All-county boys basketball: Dayjuwon Cooke is Player of the Year

Published 12:00 am Tuesday, April 16, 2019

By Mike London

SALISBURY — Long and strong, Rowan County Player of the Year Dayjuwon Cooke played above the rim at 6-foot-4, but the explosive senior’s story is more about persistence than talent.

“This senior season was all good,” Cooke said. “I was playing with brothers, we stayed healthy, and we made a really good run to the regional final. When I heard I was player of the year I was shocked, to be honest. My only goals were to be the best leader I could be and the best player I could be.”

As a freshman, Cooke was basically a jayvee, making a handful of varsity cameos. As a sophomore, he scored 5.1 points per game as a contributor on a team that relied mostly on Joe Scott and Henderson Lentz.

As a junior, Cooke moved up to second team all-county status, leading North in scoring at 15.6 points per game. He was second team all-county in a season in which Carson had three senior stars, West Rowan had Caleb Mauldin, and Salisbury had Trell Baker flying around.

As a senior, buying into everything new coach Jason Causby was selling, Cooke’s progress continued. He was an elite player, averaging 17.2 efficient points and 11 tenacious rebounds. He was a high-percentage option for the Cavaliers (28-3) — a 60-percent shooter on 2-point field goals. He was held to single digits only once in 31 games, and that was in a blowout win in which he sat down early.

“He was hungry and eager and he wanted do everything the right way,” Causby said. “That was from the first day that I met him.”

Cooke jumps so well that he could have coasted and still been a dominant player most nights in the 1A Yadkin Valley Conference, but he pushed himself to be outstanding. North Rowan’s coaching staff, North Stanly and South Stanly pushed him some more.

Causby brought unorthodox training concepts to the 1A school, after spending a season at 4A Mallard Creek. There was lot of in-season weight lifting. Cavaliers were sprinting up steps in the football stadium in the summer heat, long before the first official practice day on Halloween.

“The guys weren’t really sure what we were up to for a while,” Causby said. “But our leaders bought in to trying some different things, so everyone did.”

Cooke served notice that he’d made some strides on opening day. Playing against a rangy Northwest Cabarrus frontline, Cooke scored 25 points and led the Cavaliers to a 61-60 overtime victory.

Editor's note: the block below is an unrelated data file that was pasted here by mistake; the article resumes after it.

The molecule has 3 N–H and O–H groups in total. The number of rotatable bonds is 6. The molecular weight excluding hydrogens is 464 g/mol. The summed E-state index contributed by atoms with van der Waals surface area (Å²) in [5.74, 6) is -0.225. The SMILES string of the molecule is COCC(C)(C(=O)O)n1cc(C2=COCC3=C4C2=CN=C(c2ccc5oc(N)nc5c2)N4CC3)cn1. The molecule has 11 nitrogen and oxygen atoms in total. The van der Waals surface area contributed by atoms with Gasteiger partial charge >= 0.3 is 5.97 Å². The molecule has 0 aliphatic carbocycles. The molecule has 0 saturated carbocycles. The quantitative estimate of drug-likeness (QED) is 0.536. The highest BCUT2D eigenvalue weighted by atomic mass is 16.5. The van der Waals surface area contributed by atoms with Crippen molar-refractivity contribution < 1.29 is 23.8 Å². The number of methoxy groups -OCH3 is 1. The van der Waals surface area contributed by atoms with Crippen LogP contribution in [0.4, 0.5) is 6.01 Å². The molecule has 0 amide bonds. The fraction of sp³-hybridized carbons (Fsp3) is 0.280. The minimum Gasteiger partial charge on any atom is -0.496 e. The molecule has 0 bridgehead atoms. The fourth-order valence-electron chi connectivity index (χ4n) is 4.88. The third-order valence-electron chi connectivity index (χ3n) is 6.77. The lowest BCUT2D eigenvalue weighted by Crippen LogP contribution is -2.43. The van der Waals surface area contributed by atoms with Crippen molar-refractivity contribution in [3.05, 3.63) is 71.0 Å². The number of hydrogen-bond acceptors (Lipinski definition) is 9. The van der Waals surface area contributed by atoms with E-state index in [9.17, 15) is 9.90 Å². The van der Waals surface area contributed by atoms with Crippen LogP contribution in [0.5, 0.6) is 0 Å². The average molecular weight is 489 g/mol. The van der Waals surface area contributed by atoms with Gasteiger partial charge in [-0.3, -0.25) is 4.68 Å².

He enjoyed a 38-point night at home against Uwharrie Charter, the most points a Cavalier had scored in a game since 1990. Almost all of those points were on dunks, stick-backs and free throws.

“All of it was in the flow of the game,” Causby said. “It’s not like he was looking for shots. We were kind of amazed he scored 38.”

Cooke scored his 1,000th career point as North won the Yadkin Valley Conference Tournament. Reaching that milestone looked like a serious long shot when Cooke entered his junior season with a modest 136 points. He finished his high school career with 1,090. He scored 534 as a senior.

“I just tried to take it hard to the basket, score or get fouled,” said Cooke, who has exceptional first-step quickness. “I tried to always run the floor hard, and if I got a defensive board I was always looking to push the ball.”

Undefeated at home, North pushed the ball well enough to score 66.4 points a game. The Cavaliers also were good at getting stops, putting up their best defensive numbers since the 2011-12 squad. North allowed 45.4 points per game. Cooke was a big part of that. He was hard to get around and hard to throw the ball over.

“He was very effective in trapping and playing pressure defense,” Causby said.

North had a 21-game winning streak when it was finally being stopped in the regional final in Hickory by eventual state champion Bishop McGuiness.

“We played that game in an arena, we were used to the shooting background in gyms, and we just didn’t shoot the ball well at all,” Causby said.  “And we had some sickness. Kendrell Goodes had full-blown case of the flu, and Brevin Goodlett was in the early stages of the flu.”

North’s final four games were all tough playoff contests. Cooke was North’s leading scorer against Union Academy, Hayesville and Community School of Davidson and shared scoring honors with Derrick Page in the loss to McGuinness.

That playoff performance helped separate Cooke from his teammate Goodlett as far as the Post’s player of the year voting. The two 6-4 bookends were neck-and-neck for the award all season. Goodlett, the Yadkin Valley Conference Player of the Year, scored even more than Cooke over the course of the season. He averaged 18.8 points per game.

At his size, Cooke will be making a transition to a full-time wing player in college, but he’s athletic enough and works hard enough to make that happen.

Cooke hasn’t committed yet to a college program, but he’s fully qualified academically and fully qualified as far as what he brings to the court.

“He’s a tremendous young man, a good student, and it’s just a matter of him finding the right fit for a college program. He’s going to get the chance to play the game he loves at the next level. As a coach, that’s all you can hope for.”

As a teammate, Cooke also was all that you could hope for.

“When you look at Dayjuwon, the first thing you think about is his work ethic,” Page said. “That’s a guy who always put in the work.”